In some Christian traditions, a common practice is to share one’s testimony. This practice of oral storytelling originates in the Bible itself, which could be called one grand testimony: Exodus tells how God liberated the Israelites from slavery. The Psalms include records of God’s continued faithfulness to Israel. The Gospels and letters bear witness to the person of Jesus. Our contemporary practice of sharing testimonies, though, often ignores the tones of unresolved lament in Scripture—the resounding and unanswered why, God? Too often, the speaker feels pressure to deliver a tidy story with a strong narrative arc that points only to God’s goodness. This is not the work of spiritual memoir. While spiritual memoir aims for understanding, turning over every rock in search of truth about God, self, and neighbor, when it reaches the limits of truth as it’s been revealed, spiritual memoir tolerates ambiguity.
In instances of catastrophic loss, as well as in happy instances of miraculous restoration, we must honor the mystery of circumstance, and approach storytelling humbly. When an experience from your past or present has not resolved, don’t force a resolution in the writing. This doesn’t mean that you should cease to seek reconciliation and restoration off of the page. It just means that it’s unwise to write a resolution into your story if it is not a true portrayal of your experience.
The Bible’s Ambiguity and the Promise of Resolution
Many stories in Scripture don’t resolve. John 8 recalls the episode in which a crowd has gathered to stone an adulterous woman. Jesus disperses the crowd and forgives the woman. But we never learn how she responds. Is she changed? Are the judgmental stone-throwers changed? Matthew 19 tells of a rich young man who comes to Jesus asking, “Teacher, what good thing must I do to receive eternal life?” Jesus instructs him to give away all that he has, and the man walks away, downcast. Does he return, pockets empty, ready to follow Jesus? We do not know.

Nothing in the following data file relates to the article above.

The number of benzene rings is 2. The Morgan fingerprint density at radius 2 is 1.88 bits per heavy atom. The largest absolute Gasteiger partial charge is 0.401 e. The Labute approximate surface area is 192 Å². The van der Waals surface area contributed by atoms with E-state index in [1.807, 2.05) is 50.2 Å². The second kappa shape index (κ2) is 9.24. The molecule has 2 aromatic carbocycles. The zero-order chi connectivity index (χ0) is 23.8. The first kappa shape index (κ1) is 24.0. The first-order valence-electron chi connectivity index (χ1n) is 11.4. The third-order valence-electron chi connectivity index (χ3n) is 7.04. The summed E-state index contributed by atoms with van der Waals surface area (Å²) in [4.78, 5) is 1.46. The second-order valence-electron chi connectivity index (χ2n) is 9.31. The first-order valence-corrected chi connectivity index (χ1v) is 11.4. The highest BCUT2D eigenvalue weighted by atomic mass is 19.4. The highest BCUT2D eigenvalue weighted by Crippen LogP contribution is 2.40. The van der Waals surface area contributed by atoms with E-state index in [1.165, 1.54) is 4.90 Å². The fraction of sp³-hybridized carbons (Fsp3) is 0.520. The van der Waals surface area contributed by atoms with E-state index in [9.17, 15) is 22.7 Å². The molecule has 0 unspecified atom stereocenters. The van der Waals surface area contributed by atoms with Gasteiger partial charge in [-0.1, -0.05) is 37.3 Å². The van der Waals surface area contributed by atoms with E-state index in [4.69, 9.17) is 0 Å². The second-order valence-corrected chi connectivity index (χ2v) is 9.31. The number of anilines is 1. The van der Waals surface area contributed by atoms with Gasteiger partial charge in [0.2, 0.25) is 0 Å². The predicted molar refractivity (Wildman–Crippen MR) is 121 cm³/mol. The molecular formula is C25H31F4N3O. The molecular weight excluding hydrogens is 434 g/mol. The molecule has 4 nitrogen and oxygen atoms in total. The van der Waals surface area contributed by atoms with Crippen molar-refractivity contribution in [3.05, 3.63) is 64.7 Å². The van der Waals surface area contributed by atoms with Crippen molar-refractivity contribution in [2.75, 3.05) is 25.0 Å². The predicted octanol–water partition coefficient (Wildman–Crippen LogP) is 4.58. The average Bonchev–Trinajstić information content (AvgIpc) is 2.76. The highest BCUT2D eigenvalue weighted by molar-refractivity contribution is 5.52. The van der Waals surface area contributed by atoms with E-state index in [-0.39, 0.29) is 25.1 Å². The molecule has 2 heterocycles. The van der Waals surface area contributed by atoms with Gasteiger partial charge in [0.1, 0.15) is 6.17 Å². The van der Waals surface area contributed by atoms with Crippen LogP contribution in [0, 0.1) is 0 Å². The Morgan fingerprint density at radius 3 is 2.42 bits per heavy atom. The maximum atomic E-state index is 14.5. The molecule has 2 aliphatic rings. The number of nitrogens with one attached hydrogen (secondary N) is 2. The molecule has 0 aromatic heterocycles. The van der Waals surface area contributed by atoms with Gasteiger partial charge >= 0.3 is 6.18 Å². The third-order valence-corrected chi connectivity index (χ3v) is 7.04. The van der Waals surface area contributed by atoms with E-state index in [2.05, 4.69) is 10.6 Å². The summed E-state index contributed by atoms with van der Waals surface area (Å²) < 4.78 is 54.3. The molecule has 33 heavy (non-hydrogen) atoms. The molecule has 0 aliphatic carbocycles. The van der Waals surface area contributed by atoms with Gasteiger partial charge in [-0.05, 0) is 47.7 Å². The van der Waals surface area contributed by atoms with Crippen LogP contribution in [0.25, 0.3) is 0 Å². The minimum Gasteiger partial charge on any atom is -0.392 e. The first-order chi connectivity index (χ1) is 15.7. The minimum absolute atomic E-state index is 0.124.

And why does catastrophe come upon Job? What sin merited such loss? His friends want to know. What greater purpose will the loss serve? God never says. He says only that in all things, he is present. At the foundation of the world, I was there. When the stars sang together, I was there. When the hawk learned to fly, I was there. And when you, Job, lost everything, I was there. Job’s life ends prosperously, but we never learn the reason for his earlier suffering. The book’s end is perplexing, even troubling in its refusal to answer the primal question why?
Learning to honor ambiguity in our own stories can train us to be better readers of the Bible. Having released our compulsion to see every plot resolved, to find a moral in every story, we can open ourselves to scripture’s complex characters and circumstances. We’ll tolerate that heroes are deeply flawed, that justice does not prevail in Israel, that Jesus heals some who come to him in the crowd, but not all. We can tolerate this ambiguity because we know that God is resolving the Great Story—that every fragment of our histories will be made whole in the time that Revelation 21 foretells, when God will make his home with his people. God’s presence, now so hard for us to perceive, will be made plain. And in God’s glorious company, “there will be no more death, no more grief or crying or pain.” In this we rejoice, even as we wait.
Try Writing Spiritual Memoir Using This Prompt:
- Write: It can be overwhelming to write about an experience that feels unresolved, and it can help to focus on a single object. Write about a gift given to you by someone who is no longer in your life. Describe this gift and the memories it stirs, with no pressure to impose a narrative arc on what you write. If this writing is painful, seek support from family, friends, a counselor, or a pastor throughout the writing process, or save this prompt for another time.
- Read: Read one of the Scripture examples above: John 8:1-11, Matthew 19:16-30, or, if you’re feeling ambitious, the book of Job. How does it feel to sit in the ambiguity, to not resolve the problem of the story? How do you feel towards God? In what ways is God present, even if God has not offered a clear solution?